A Multicentric Prospective Study on Maxillofacial Trauma Due to Road Traffic Accidents: The World Oral and Maxillofacial Trauma Project

Irene Romeo, Fabio Roccia, Timothy Aladelusi, Euan Rae, Sean Laverick, Dimitra Ganasouli, Stelios N. Zanakis, Luis Fernando De Oliveira Gorla, Valfrido Antonio Pereira-Filho, Daniel Gallafassi, Leonardo Perez Faverani, Haider Alalawy, Mohammed Kamel, Sahand Samieirad, Mehul Raiesh Jaisani, Sajjad Abdur Rahman, Tabishur Rahman, Maximilian Goetzinger, Gian Battista Bottini, Kirsten CarlawPeter Aquilina, Francesc Duran-Valles, Coro Bescos, Ahmed Gaber Hassanein

Research output: Contribution to journalArticlepeer-review

3 Citations (Scopus)


The purpose of this prospective multicenter study was to analyze the epidemiology, patterns, and management of maxillofacial fractures due to road traffic accidents (RTAs) worldwide.Between Monday September 30, 2019 and Sunday October 4, 2020,1066 patients with RTAs related fractures were admitted to 14 maxillofacial surgery departments. The following data were analyzed: age, gender, mechanism of injury, alcohol or drug abuse at the time of trauma, maxillofacial fracture site, facial injury severity scale (FISS) score, associated injuries, day and month of trauma, time of treatment, type of treatment and length of hospital stay. Data were analyzed using bivaried and multivaried statistical analysis.Eight hundred seventy patients were male, and 196 were female. The most common mechanism of injury was motorcycle accidents (48%). More than half of the patients had fractures of the middle third of the maxillofacial skeleton. In total, 59% of the study sample underwent open reduction internal fixation. The median facial injury severity scale (3 points) and the medial hospital stay (3 days) were significantly lower in patients with seatbelts and helmet (P < 0.001).This first prospective, multicenter epidemiological study shows that motorcycle accidents are the leading cause of RTAs related fractures, mostly in young males. Particularly in Australia and Europe, the incidence of RTAs was significantly lower. Moreover, this study found that the severity of maxillofacial lesions was significantly higher in patients without safety devices, with consequent longer hospital stay demonstrating the efficacy of road safety policies in preventing maxillofacial injury.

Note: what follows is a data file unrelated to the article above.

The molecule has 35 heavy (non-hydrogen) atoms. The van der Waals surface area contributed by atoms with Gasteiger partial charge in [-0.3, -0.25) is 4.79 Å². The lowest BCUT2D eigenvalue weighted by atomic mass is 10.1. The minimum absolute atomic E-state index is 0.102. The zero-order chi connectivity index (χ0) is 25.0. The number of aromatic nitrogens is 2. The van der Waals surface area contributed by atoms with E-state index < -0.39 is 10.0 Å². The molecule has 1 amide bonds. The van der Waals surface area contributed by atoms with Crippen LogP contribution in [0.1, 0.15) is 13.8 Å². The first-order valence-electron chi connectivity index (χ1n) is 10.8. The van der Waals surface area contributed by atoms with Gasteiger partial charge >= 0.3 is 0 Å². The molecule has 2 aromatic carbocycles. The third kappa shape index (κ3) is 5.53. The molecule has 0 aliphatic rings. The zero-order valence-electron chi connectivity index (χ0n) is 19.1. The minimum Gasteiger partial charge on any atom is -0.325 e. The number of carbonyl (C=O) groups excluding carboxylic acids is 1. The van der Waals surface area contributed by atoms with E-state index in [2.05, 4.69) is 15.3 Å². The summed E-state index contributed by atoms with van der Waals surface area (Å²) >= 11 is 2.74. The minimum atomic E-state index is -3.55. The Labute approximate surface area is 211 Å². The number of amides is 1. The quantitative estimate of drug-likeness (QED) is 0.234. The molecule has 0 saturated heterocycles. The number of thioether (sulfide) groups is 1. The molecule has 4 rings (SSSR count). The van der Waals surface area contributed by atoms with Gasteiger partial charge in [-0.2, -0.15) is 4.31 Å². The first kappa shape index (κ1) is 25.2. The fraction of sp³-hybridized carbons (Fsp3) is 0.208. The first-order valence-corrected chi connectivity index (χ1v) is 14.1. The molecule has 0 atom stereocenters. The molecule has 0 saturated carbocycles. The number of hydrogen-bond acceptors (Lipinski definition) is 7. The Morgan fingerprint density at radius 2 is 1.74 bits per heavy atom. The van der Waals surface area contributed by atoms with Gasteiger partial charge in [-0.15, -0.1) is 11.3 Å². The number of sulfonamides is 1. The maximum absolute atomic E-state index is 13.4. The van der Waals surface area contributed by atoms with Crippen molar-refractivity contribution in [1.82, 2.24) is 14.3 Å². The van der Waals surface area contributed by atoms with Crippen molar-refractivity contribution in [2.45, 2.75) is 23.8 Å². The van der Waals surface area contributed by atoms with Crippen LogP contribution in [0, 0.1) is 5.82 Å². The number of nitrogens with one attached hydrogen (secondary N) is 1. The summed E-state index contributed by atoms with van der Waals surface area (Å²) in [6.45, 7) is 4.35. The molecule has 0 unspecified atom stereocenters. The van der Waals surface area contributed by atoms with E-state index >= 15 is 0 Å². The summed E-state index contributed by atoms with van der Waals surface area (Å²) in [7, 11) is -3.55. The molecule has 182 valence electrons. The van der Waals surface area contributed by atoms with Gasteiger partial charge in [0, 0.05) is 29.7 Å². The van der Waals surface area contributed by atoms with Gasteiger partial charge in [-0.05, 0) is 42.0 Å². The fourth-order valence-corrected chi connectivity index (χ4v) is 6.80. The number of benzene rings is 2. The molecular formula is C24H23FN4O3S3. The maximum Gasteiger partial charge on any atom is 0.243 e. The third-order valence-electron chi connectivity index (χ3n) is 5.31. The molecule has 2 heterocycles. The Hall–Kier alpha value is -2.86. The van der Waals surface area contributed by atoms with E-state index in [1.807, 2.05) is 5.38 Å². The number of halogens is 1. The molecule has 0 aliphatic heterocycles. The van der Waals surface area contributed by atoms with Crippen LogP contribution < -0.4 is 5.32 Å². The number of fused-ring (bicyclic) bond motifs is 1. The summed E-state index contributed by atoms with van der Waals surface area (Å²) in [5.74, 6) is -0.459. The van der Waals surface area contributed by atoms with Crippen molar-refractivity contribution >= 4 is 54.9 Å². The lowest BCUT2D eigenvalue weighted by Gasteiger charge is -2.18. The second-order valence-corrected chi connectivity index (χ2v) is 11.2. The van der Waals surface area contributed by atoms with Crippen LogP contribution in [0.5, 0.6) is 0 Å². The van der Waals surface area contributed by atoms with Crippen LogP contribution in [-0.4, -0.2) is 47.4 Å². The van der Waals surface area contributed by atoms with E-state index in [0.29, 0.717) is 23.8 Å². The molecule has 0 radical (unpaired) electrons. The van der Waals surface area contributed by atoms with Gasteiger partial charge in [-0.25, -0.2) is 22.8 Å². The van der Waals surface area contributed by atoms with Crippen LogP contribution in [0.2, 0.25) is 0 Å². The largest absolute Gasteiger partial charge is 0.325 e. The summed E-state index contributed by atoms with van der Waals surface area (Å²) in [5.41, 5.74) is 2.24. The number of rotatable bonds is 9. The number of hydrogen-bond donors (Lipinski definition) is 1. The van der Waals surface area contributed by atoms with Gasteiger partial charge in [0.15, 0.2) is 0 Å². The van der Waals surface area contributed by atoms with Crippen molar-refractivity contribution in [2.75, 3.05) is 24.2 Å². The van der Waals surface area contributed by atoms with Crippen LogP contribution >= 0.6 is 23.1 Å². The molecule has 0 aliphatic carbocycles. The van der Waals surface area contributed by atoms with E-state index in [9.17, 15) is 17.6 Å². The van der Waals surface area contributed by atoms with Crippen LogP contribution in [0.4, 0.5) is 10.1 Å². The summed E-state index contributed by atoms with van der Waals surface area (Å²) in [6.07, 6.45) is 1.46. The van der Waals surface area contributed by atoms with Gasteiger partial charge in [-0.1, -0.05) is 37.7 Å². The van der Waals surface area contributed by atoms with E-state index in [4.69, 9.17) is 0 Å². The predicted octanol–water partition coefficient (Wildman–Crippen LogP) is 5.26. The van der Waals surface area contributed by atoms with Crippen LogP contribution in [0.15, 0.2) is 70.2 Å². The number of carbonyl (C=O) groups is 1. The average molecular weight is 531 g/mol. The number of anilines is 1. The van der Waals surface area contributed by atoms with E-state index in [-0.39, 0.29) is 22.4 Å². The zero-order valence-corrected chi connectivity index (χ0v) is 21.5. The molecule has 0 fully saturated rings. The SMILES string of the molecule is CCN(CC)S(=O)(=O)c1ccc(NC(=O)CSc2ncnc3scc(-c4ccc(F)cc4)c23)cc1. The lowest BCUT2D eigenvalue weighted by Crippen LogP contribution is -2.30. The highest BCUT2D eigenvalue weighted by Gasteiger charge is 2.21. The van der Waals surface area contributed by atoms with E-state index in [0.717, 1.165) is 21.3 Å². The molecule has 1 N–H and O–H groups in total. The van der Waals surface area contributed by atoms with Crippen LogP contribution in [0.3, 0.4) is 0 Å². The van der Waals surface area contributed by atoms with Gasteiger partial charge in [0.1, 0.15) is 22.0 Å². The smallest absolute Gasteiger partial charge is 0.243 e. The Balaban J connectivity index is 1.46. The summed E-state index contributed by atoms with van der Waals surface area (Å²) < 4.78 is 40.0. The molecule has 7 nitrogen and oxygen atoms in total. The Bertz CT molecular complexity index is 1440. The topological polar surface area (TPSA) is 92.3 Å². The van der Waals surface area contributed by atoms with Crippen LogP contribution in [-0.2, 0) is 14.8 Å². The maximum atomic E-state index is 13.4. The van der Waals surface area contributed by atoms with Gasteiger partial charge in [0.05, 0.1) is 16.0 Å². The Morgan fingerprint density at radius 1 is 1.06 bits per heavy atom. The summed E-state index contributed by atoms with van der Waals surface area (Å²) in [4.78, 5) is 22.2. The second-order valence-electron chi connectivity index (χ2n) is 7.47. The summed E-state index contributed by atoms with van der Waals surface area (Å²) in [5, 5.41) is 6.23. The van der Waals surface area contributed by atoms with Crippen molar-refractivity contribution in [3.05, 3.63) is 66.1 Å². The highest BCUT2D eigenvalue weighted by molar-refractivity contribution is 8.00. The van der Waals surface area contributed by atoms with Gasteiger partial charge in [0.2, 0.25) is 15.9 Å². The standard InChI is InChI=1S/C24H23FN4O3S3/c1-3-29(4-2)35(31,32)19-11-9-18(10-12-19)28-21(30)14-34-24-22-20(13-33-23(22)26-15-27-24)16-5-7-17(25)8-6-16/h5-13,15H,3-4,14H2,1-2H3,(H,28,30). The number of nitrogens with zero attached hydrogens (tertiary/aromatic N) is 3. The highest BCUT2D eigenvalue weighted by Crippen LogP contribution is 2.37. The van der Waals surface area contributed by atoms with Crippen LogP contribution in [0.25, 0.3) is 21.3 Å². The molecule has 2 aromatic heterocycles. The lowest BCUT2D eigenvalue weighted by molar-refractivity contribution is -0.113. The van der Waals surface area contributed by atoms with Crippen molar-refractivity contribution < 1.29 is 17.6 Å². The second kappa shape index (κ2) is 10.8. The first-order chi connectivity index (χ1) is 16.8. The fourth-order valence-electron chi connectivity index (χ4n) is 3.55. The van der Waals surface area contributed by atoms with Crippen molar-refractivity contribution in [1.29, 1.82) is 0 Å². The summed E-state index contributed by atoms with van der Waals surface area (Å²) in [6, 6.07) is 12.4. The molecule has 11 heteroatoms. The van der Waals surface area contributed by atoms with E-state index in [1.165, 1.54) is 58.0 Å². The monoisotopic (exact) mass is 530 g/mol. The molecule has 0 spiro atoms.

Original languageEnglish
Pages (from-to)1057-1062
Number of pages6
JournalJournal of Craniofacial Surgery
Issue number4
Publication statusPublished - Jun 2022


  • Epidemiology
  • maxillofacial fractures
  • multicenter
  • prospective
  • road traffic accidents

ASJC Scopus subject areas

  • Surgery
  • Otorhinolaryngology


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